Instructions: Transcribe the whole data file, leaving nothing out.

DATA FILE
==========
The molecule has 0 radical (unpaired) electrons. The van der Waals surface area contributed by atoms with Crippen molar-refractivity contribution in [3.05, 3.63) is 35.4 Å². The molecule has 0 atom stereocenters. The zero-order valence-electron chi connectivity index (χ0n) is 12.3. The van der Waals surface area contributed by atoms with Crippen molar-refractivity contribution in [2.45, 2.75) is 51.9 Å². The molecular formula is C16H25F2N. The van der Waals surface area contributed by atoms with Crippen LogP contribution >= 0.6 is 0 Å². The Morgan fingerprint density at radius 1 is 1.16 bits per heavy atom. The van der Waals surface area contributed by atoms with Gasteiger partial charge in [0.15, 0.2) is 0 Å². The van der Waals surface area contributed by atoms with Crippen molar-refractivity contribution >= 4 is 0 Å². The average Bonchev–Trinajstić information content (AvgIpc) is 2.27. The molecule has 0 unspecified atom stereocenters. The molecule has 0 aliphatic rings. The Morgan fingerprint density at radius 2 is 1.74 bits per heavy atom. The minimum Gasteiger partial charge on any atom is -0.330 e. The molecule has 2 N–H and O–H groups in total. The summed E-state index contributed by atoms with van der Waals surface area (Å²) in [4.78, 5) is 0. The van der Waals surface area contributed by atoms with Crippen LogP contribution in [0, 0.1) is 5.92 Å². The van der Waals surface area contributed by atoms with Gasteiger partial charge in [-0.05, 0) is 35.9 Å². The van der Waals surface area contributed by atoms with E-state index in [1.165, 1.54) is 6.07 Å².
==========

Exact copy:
The molecule has 0 radical (unpaired) electrons. The van der Waals surface area contributed by atoms with Crippen molar-refractivity contribution in [3.05, 3.63) is 35.4 Å². The molecule has 0 atom stereocenters. The zero-order valence-electron chi connectivity index (χ0n) is 12.3. The van der Waals surface area contributed by atoms with Crippen molar-refractivity contribution in [2.45, 2.75) is 51.9 Å². The molecular formula is C16H25F2N. The van der Waals surface area contributed by atoms with Crippen LogP contribution >= 0.6 is 0 Å². The Morgan fingerprint density at radius 1 is 1.16 bits per heavy atom. The van der Waals surface area contributed by atoms with Gasteiger partial charge in [0.15, 0.2) is 0 Å². The van der Waals surface area contributed by atoms with Crippen molar-refractivity contribution >= 4 is 0 Å². The average Bonchev–Trinajstić information content (AvgIpc) is 2.27. The molecule has 0 unspecified atom stereocenters. The molecule has 0 aliphatic rings. The Morgan fingerprint density at radius 2 is 1.74 bits per heavy atom. The minimum Gasteiger partial charge on any atom is -0.330 e. The molecule has 2 N–H and O–H groups in total. The summed E-state index contributed by atoms with van der Waals surface area (Å²) in [4.78, 5) is 0. The van der Waals surface area contributed by atoms with Crippen LogP contribution in [0, 0.1) is 5.92 Å². The van der Waals surface area contributed by atoms with Gasteiger partial charge in [-0.05, 0) is 35.9 Å². The van der Waals surface area contributed by atoms with E-state index in [1.165, 1.54) is 6.07 Å².